As in so many other situations, the most important decision is who makes the decision. The abstract dichotomy between “profit” and “use” conceals the real conflict between millions of people making decisions for themselves and having anointed surrogates taking those decisions out of their hands.

A volitional view of economics enables the intelligentsia, like politicians and others, to dramatize economics, explaining high prices by “greed”j and low wages by a lack of “compassion,” for example. While this is part of an ideological vision, an ideology of the left is not sufficient by itself to explain this approach. “I paint the capitalist and the landlord in no sense couleur de rose,” Karl Marx said in the introduction to the first volume of Capital. “My stand-point,” he added, however, “can less than any other make the individual responsible for relations whose creature he socially remains, however much he may subjectively raise himself above them.”28 In short, prices and wages were not determined volitionally but systemically.

Understanding that was not a question of being on the left or not, but of being economically literate or illiterate. The underlying notion of volitional pricing has, in our own times, led to at least a dozen federal investigations of American oil companies over the years, in response to either gasoline shortages or increases in gasoline prices—with none of these investigations turning up facts to support the sinister explanations abounding in the media and in politics when these investigations were launched. Many people find it hard to believe that negative economic events are not a result of villainy, even though they accept positive economic events— the declining prices of computers that are far better than earlier computers, for example—as being just a result of “progress” that happens somehow.

In a market economy, prices convey an underlying reality about supply and demand—and about production costs behind supply, as well as innumerable individual preferences and trade-offs behind demand. By regarding prices as merely arbitrary social constructs, some can imagine that existing prices can be replaced by prices controlled by government, reflecting wiser and nobler notions, such as “affordable housing” or “reasonable” health care costs. A history of price controls going back for centuries, in countries around the world, shows negative and even disastrous consequences from treating prices as mere arbitrary constructs, rather than as symptoms and conveyances of an underlying reality that is not nearly as susceptible of control as the prices are.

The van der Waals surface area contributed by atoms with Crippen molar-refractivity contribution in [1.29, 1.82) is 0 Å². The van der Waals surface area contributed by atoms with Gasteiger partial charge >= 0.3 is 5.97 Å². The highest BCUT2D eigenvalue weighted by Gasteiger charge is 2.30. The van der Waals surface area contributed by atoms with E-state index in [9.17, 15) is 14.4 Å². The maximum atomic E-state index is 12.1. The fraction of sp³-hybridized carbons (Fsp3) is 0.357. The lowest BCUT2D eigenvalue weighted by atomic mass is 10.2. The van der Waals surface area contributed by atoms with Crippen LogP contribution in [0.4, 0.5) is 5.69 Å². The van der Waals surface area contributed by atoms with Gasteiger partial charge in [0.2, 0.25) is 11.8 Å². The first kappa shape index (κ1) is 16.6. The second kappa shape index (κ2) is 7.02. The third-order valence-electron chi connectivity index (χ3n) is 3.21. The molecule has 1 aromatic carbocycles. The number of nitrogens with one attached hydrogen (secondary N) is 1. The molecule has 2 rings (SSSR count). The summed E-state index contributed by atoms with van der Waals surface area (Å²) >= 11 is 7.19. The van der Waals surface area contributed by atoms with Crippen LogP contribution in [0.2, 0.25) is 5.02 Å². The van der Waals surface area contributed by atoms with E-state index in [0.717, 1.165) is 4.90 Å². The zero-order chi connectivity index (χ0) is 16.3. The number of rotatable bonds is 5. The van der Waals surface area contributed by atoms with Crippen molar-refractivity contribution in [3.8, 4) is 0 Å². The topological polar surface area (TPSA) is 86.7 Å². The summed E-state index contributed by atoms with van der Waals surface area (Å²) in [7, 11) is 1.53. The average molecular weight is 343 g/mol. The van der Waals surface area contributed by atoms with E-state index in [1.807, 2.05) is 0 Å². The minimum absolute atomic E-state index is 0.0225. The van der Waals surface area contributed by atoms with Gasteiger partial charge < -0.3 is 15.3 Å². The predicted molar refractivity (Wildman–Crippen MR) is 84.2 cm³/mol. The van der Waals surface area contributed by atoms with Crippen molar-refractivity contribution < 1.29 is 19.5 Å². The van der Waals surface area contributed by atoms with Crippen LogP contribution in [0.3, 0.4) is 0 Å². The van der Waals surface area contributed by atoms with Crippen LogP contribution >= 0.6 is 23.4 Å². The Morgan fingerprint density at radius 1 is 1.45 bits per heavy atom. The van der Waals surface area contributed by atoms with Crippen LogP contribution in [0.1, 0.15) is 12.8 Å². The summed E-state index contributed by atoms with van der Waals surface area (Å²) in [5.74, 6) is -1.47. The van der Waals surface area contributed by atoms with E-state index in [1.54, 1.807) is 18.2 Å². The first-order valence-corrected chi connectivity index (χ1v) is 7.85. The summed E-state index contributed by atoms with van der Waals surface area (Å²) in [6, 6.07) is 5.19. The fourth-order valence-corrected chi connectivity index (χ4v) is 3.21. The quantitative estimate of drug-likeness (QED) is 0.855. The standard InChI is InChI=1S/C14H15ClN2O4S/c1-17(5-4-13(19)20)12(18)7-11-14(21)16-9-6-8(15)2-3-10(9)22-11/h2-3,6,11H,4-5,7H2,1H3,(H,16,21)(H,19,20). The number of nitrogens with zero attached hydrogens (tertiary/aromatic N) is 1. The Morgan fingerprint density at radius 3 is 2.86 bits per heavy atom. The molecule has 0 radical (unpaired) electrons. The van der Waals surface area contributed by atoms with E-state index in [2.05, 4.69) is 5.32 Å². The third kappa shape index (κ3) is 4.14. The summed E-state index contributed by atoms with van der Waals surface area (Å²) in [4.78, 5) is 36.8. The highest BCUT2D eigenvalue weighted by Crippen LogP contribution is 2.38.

As far as many, if not most, intellectuals are concerned, history would show that but does not, because they often see no need to consult history or any other validation process beyond the peer consensus of other similarly disposed intellectuals when discussing economic issues.

The crucial distinction between market transactions and collective decision-making is that in the market people are rewarded according to the value of their goods and services to those particular individuals who receive those goods and services, and who have every incentive to seek alternative sources, so as to minimize their costs, just as sellers of goods and services have every incentive to seek the highest bids for what they have to offer. But collective decision-making by third parties allows those third parties to superimpose their preferences on others at no cost to themselves, and to become the arbiters of other people’s economic fate without accountability for the consequences.